Early Day Madison Square Garden Cowgirl When searching for information about rodeo history, it is not unusual to be diverted in my quest to find […]
Back When They Bucked with CR Hall
Written by: Ruth Nicolaus< Back to Articles
C.R. Hall didn’t let anything get in the way of his dream of being a rodeo cowboy.
Including the color of his skin.
The black bareback rider and steer wrestler was raised in New York City and never got on a horse till his high school years.
Then, through hard work and determination, he became a rodeo contestant, competing all over the East Coast and throughout the nation.
He was born in 1943 in Vicksburg, Miss., the fifth child of William and Penola Hall.
But his dad died before he was born, so his mom packed up her five kids and headed to New York City, where her sister was living.
His mom never told her kids how her first husband, William, passed. “It was a mystery,” he said. “Mother refused to tell us. When we’d ask what happened to dad, she said, ‘you don’t want to know.’”
C.R. assumes that his mother kept their dad’s cause of death a secret from her kids so they wouldn’t form prejudices. “The way I look at it, she didn’t want (the reason for his death) to transform us, to give us a reason to fight.”
The family lived in Spanish Harlem, on 99th Street and 2nd Avenue in New York City, with Hispanics, blacks, and a few whites. The area had plenty of gangs: the Viceroys, the Dragons, the Untouchables, the Red Wings, all territorial, and if a person traveled through a gang’s territory, they had to tell why they were there and who they were going to see.
C.R.’s mom was tough. She worked twelve hours a day, cleaning office buildings from 6 pm to 6 am, then seeing her kids off to school.
The kids knew, when the streetlamps came on, they needed to be in the house or the neighborhood, and if they weren’t, she’d find out. “We listened to her, because we didn’t want to witness the strap,” he said.
She laid down the law with her kids.
“I don’t have to worry about my family,” she would tell people. “Because if the police station ever calls me and says ‘we have your son or daughter in the precinct, I’ll say, ‘keep them. Because I don’t raise convicts or drug addicts.’ That struck fear into us,” C.R. said.
“She beat our butts a lot, but she stuck to her rules, and her rules were strict.”
It was a chance encounter with horses after high school graduation in 1962 that started C.R. down the rodeo path.
He and friends went to the Bear Mountain State Park along the Hudson River, the first time C.R had been out of the city. They decided to go horseback riding, and when C.R. got on the horse, the guide asked him how long he’d been riding. When C.R. replied that it was his first time, the guide said, ‘no, you’ve been riding longer than that. You’re a natural.’ That gave C.R. confidence and piqued his interest.
When he got back home, he found the Park Riding Academy in the Bronx, where he went to ride every Sunday for several hours. His skills improved, and after a year, the academy owner suggested that C.R. could save money by buying his own horse. So he did, and went to the academy two or three times a week to ride, “as much as I could, and I got better and better.”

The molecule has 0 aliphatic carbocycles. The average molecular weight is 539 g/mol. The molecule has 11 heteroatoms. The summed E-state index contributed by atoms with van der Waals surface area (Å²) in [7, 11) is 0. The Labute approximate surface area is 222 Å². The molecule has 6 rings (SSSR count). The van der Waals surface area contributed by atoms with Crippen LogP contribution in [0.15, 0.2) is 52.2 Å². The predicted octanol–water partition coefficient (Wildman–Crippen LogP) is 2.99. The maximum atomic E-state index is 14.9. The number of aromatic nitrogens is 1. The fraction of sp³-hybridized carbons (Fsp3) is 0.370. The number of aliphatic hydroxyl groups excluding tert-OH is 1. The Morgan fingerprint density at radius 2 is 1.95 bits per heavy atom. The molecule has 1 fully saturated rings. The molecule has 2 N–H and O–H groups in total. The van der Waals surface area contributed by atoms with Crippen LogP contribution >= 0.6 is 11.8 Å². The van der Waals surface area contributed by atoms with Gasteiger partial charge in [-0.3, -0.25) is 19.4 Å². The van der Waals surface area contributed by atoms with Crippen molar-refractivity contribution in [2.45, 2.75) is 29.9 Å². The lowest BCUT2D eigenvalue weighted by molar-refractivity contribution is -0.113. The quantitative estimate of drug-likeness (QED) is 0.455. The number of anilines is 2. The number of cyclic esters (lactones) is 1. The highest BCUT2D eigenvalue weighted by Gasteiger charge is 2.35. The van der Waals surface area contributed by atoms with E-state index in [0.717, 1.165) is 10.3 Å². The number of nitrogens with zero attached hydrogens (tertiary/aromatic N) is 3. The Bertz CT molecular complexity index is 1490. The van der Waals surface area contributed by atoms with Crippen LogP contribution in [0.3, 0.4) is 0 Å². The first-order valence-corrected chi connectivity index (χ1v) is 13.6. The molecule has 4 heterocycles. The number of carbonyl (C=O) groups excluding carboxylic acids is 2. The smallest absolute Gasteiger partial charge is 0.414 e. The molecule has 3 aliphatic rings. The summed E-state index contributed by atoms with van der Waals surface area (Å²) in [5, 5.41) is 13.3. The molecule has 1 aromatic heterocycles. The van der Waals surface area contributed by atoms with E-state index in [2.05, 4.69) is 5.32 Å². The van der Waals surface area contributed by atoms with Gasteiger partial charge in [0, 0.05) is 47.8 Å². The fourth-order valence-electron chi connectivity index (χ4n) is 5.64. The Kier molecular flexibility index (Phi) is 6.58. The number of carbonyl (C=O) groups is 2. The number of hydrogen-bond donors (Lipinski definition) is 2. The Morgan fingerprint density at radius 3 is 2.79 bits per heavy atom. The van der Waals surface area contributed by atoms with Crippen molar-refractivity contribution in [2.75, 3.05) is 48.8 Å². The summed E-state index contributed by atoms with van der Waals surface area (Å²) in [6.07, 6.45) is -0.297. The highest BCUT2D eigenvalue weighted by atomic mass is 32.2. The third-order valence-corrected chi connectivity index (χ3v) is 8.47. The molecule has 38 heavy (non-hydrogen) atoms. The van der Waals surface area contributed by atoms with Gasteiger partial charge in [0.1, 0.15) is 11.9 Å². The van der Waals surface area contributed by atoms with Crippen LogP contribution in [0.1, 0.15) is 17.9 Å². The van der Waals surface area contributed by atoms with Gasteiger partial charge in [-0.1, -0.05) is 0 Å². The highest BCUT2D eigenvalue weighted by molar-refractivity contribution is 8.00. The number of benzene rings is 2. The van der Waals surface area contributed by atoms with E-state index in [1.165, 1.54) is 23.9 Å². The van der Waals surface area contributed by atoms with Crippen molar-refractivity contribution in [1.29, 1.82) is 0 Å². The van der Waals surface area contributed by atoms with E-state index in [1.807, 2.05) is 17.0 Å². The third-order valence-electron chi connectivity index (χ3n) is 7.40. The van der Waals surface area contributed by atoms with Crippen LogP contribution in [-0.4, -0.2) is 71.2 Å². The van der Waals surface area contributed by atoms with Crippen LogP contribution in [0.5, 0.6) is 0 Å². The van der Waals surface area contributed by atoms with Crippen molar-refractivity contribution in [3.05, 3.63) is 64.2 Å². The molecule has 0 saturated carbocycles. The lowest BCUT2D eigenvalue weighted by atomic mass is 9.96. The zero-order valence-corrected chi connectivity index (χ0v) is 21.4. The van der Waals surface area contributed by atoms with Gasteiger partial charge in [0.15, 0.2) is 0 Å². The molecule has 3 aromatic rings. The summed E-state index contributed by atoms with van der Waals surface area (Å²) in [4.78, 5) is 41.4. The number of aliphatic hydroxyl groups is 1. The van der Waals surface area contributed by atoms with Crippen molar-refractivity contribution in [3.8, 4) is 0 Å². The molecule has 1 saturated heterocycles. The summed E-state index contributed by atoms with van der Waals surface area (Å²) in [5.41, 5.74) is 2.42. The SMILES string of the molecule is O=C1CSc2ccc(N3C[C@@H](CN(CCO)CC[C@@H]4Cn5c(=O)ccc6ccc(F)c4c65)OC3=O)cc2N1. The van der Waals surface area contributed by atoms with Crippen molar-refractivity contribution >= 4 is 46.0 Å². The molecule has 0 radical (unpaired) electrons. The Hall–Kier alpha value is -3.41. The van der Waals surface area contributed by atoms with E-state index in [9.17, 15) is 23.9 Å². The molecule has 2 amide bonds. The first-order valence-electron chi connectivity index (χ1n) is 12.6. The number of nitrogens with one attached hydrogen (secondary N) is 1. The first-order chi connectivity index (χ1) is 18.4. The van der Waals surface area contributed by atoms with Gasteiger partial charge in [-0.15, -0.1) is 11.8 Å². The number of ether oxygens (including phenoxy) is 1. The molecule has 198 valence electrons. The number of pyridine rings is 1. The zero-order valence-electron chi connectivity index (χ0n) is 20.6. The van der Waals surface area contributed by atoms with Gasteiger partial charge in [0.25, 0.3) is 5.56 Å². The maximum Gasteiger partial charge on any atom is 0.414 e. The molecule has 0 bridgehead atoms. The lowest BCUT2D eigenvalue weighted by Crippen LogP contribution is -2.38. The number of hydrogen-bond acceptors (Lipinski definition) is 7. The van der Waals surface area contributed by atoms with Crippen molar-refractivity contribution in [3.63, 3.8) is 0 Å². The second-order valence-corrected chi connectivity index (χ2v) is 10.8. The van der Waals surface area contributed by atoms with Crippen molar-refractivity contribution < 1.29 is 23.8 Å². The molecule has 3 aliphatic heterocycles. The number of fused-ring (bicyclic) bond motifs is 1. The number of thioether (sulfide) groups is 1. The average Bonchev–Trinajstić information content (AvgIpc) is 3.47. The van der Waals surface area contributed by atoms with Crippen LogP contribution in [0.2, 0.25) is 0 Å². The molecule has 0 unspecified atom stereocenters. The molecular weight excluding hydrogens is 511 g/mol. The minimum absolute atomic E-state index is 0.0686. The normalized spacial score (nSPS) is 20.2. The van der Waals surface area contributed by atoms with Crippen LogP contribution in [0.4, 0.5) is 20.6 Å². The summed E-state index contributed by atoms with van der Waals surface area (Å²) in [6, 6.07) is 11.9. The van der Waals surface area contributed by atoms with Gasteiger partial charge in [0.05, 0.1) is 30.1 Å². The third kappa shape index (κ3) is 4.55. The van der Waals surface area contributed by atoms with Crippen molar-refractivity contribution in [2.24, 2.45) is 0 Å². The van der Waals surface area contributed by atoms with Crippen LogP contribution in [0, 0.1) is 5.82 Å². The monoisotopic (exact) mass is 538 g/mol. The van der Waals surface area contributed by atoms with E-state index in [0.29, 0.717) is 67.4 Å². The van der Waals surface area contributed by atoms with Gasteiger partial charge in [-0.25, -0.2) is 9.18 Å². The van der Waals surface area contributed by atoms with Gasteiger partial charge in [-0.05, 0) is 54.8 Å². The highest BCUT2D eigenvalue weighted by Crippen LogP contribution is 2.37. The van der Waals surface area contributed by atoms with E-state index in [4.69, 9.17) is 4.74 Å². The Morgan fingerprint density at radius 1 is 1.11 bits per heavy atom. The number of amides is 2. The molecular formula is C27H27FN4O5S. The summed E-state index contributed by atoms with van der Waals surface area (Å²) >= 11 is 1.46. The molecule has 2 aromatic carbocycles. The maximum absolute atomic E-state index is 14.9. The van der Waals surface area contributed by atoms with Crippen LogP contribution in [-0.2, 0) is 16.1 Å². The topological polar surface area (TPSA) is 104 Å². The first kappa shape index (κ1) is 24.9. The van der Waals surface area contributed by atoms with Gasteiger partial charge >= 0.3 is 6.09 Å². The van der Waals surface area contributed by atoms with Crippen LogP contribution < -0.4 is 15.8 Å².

There were steers at the barn, and professional cowboys Gene Lorenzo and Jack Meli were there. C.R. would watch them steer wrestle. One day, Gene asked if he’d like to join them. C.R.’s quick answer was no.
But Gene coaxed him onto his steer wrestling horse and told him to point the horse at the box and nod his head.
The steer came out, Gene hazed, and C.R. froze.
“I wasn’t getting down (onto the steer) so Gene reaches over and pulls me down,” C.R. said, Gene talked him through the technique and C.R. turfed the steer.
After that, he started going to the Cowtown (New Jersey) Rodeo every Saturday night with them, acting as their groom, warming up and tacking up their horses, and learning a lot through observation.
After a year of that, Gene encouraged him to get his PRCA permit and suggested, because of C.R.’s small size, that the roughstock events would be his best choice.
He tried bull riding and saddle bronc riding, but neither seemed to fit. So he tried bareback riding, and “that felt better than the other two,” he said.
But it still took awhile to get the hang of bareback riding.
For the first two years at Cowtown, “I got creamed every time I got on. People would come up to the fence when I got on because I’d make spectacular falls.”
But another cowboy admired his try and perseverance. Teddy Fina, a bareback rider, showed him techniques and gave him advice. Teddy’s own grit rubbed off on C.R. “The determination and drive that I witnessed in him spilled over to me,” he remembered.
He went to Larry Mahan’s riding schools, which helped tremendously, and he still remembers a compliment Larry gave him. “Charlie, you got a lot of try,” he said.
Early in his career, he went by the name “Charlie Reno.” Jesse was his first name, but he didn’t like the references to Jesse James. Charlie Reno was the nickname he got at the barn where he kept his first horse, named Reno.
He got his PRCA permit in 1966, and earned his card a year later.
In 1968, he competed in Ft. Worth, the Cow Palace in Sacramento, Houston, and Madison Square Garden before breaking his neck and sitting out for two years.